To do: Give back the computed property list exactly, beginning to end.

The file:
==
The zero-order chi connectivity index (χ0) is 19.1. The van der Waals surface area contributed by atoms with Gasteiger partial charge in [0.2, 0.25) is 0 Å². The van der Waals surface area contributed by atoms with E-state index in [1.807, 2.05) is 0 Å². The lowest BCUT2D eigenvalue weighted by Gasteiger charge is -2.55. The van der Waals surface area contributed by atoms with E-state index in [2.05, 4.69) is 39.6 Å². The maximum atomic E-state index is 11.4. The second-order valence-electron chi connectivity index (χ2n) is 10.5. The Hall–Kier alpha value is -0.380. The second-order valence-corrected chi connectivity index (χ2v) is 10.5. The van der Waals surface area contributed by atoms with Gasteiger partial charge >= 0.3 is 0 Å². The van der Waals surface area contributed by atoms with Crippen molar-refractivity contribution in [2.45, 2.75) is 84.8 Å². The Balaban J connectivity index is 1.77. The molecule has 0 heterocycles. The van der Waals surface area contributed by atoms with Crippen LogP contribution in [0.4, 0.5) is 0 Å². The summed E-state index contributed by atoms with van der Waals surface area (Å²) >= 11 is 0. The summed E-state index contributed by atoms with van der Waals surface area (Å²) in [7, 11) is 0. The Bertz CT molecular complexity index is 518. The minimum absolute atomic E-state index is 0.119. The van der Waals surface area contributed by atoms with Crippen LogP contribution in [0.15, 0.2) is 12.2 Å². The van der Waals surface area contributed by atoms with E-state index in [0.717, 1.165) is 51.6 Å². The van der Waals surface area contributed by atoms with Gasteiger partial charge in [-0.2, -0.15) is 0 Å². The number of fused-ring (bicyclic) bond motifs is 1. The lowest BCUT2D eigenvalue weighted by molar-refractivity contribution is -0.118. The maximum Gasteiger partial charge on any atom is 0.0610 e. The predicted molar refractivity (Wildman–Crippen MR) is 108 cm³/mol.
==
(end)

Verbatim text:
The zero-order chi connectivity index (χ0) is 19.1. The van der Waals surface area contributed by atoms with Gasteiger partial charge in [0.2, 0.25) is 0 Å². The van der Waals surface area contributed by atoms with E-state index in [1.807, 2.05) is 0 Å². The lowest BCUT2D eigenvalue weighted by Gasteiger charge is -2.55. The van der Waals surface area contributed by atoms with E-state index in [2.05, 4.69) is 39.6 Å². The maximum atomic E-state index is 11.4. The second-order valence-electron chi connectivity index (χ2n) is 10.5. The Hall–Kier alpha value is -0.380. The second-order valence-corrected chi connectivity index (χ2v) is 10.5. The van der Waals surface area contributed by atoms with Gasteiger partial charge >= 0.3 is 0 Å². The van der Waals surface area contributed by atoms with Crippen molar-refractivity contribution in [2.45, 2.75) is 84.8 Å². The Balaban J connectivity index is 1.77. The molecule has 0 heterocycles. The van der Waals surface area contributed by atoms with Crippen LogP contribution in [0.4, 0.5) is 0 Å². The summed E-state index contributed by atoms with van der Waals surface area (Å²) >= 11 is 0. The summed E-state index contributed by atoms with van der Waals surface area (Å²) in [7, 11) is 0. The Bertz CT molecular complexity index is 518. The minimum absolute atomic E-state index is 0.119. The van der Waals surface area contributed by atoms with Crippen LogP contribution in [0.15, 0.2) is 12.2 Å². The van der Waals surface area contributed by atoms with E-state index in [0.717, 1.165) is 51.6 Å². The van der Waals surface area contributed by atoms with Gasteiger partial charge in [-0.2, -0.15) is 0 Å². The number of fused-ring (bicyclic) bond motifs is 1. The lowest BCUT2D eigenvalue weighted by molar-refractivity contribution is -0.118. The maximum Gasteiger partial charge on any atom is 0.0610 e. The predicted molar refractivity (Wildman–Crippen MR) is 108 cm³/mol.